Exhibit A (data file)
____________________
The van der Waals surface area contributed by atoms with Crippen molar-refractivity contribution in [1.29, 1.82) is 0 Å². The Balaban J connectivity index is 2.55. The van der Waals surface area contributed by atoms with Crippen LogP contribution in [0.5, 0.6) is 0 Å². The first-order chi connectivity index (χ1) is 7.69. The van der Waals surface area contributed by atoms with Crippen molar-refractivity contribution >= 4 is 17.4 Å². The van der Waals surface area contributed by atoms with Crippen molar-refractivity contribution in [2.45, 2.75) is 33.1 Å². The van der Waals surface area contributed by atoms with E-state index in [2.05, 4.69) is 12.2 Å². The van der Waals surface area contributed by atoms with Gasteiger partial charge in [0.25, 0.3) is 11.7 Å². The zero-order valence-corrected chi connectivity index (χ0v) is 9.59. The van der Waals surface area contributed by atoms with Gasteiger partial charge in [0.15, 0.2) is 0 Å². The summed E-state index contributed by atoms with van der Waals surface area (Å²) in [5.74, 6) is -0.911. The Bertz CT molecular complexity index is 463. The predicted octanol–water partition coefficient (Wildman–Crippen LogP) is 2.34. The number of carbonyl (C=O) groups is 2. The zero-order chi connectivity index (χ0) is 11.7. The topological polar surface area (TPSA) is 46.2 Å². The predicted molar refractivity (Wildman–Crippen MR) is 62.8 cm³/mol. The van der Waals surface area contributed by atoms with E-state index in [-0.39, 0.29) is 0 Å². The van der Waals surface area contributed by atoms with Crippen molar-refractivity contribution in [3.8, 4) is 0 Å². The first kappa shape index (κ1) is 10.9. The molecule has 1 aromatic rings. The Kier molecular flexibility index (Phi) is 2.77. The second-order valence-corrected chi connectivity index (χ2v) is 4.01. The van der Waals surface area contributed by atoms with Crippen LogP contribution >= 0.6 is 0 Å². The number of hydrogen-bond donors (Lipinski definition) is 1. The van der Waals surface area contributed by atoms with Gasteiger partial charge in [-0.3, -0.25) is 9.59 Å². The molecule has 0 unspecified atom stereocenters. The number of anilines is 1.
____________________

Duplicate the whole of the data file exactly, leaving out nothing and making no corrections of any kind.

The van der Waals surface area contributed by atoms with Crippen molar-refractivity contribution in [1.29, 1.82) is 0 Å². The Balaban J connectivity index is 2.55. The van der Waals surface area contributed by atoms with Crippen LogP contribution in [0.5, 0.6) is 0 Å². The first-order chi connectivity index (χ1) is 7.69. The van der Waals surface area contributed by atoms with Crippen molar-refractivity contribution >= 4 is 17.4 Å². The van der Waals surface area contributed by atoms with Crippen molar-refractivity contribution in [2.45, 2.75) is 33.1 Å². The van der Waals surface area contributed by atoms with E-state index in [2.05, 4.69) is 12.2 Å². The van der Waals surface area contributed by atoms with Gasteiger partial charge in [0.25, 0.3) is 11.7 Å². The zero-order valence-corrected chi connectivity index (χ0v) is 9.59. The van der Waals surface area contributed by atoms with Gasteiger partial charge in [0.15, 0.2) is 0 Å². The summed E-state index contributed by atoms with van der Waals surface area (Å²) in [5.74, 6) is -0.911. The Bertz CT molecular complexity index is 463. The predicted octanol–water partition coefficient (Wildman–Crippen LogP) is 2.34. The number of carbonyl (C=O) groups is 2. The zero-order chi connectivity index (χ0) is 11.7. The topological polar surface area (TPSA) is 46.2 Å². The predicted molar refractivity (Wildman–Crippen MR) is 62.8 cm³/mol. The van der Waals surface area contributed by atoms with E-state index in [-0.39, 0.29) is 0 Å². The van der Waals surface area contributed by atoms with Crippen molar-refractivity contribution in [3.8, 4) is 0 Å². The first kappa shape index (κ1) is 10.9. The molecule has 1 aromatic rings. The Kier molecular flexibility index (Phi) is 2.77. The second-order valence-corrected chi connectivity index (χ2v) is 4.01. The van der Waals surface area contributed by atoms with Crippen LogP contribution >= 0.6 is 0 Å². The number of hydrogen-bond donors (Lipinski definition) is 1. The van der Waals surface area contributed by atoms with Gasteiger partial charge in [-0.3, -0.25) is 9.59 Å². The molecule has 0 unspecified atom stereocenters. The number of anilines is 1.